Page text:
Mark Solms, Neuroscience Institute, University of Cape Town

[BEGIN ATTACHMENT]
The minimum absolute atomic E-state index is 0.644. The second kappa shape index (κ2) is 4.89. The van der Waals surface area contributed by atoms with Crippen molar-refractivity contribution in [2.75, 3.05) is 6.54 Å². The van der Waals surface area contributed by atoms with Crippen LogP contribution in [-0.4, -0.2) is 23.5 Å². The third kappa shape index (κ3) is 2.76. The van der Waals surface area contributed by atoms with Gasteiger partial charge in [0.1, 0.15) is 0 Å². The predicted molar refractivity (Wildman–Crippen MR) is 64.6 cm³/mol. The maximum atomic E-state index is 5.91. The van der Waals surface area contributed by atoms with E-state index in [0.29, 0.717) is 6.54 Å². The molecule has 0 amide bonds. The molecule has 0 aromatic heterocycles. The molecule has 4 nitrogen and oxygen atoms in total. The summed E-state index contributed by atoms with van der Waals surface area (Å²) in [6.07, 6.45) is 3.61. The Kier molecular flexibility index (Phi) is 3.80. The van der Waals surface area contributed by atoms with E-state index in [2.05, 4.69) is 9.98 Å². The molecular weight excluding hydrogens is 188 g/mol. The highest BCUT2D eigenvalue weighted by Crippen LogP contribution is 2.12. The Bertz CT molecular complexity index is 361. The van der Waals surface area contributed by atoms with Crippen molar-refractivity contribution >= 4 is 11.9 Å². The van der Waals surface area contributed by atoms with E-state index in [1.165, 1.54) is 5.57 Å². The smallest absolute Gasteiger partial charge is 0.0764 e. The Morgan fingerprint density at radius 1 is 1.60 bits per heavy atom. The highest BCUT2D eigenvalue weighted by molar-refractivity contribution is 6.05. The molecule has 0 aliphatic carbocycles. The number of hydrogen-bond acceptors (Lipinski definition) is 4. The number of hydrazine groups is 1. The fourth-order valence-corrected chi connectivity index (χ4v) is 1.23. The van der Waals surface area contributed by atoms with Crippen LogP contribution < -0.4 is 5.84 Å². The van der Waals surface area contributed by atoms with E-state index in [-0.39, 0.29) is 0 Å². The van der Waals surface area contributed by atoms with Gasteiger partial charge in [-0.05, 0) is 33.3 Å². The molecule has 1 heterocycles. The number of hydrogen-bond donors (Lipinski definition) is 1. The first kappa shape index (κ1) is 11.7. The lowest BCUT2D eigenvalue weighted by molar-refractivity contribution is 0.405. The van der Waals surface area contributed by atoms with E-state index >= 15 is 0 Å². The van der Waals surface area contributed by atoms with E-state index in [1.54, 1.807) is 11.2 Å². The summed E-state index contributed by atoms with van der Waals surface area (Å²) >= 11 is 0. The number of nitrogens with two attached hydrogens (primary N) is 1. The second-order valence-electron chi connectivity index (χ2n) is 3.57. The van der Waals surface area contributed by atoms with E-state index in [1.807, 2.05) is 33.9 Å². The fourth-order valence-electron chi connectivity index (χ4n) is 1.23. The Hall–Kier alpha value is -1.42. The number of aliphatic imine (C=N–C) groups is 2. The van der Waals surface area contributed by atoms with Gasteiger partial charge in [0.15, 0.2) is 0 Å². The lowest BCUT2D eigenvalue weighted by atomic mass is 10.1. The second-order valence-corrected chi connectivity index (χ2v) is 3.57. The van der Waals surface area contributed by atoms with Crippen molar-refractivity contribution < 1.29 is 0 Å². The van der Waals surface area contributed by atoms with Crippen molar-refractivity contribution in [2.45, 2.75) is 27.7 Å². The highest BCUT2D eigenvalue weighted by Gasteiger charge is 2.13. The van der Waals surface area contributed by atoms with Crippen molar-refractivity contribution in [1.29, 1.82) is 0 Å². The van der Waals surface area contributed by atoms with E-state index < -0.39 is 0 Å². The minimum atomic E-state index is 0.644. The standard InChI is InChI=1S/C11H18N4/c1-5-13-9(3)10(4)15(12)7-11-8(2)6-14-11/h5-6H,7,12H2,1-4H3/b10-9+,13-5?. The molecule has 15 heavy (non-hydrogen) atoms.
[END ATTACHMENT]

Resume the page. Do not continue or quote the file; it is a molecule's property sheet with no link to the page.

David Chalmers questions the conventional cognitive (functionalist) approach to consciousness. What is consciousness if not a cognitive function? My answer starts from the observation that most cognitive functions – like visual perception, which has been the model example in consciousness studies -- are not intrinsically conscious. They readily go on 'in the dark'. Might we make more progress if we consider affect, rather than vision, as our model example? How can one generate a feeling without feeling it? The functional mechanism of affect must explain how and why it feels like something. Therefore, it is of the utmost interest to note that consciousness as a whole is obliterated by tiny lesions in the brainstem regions that generate affect. This suggests that affect is the foundational form of consciousness. If it is, then consciousness itself (as opposed to consciousness of cognition) might be generated by a relatively simple mechanism.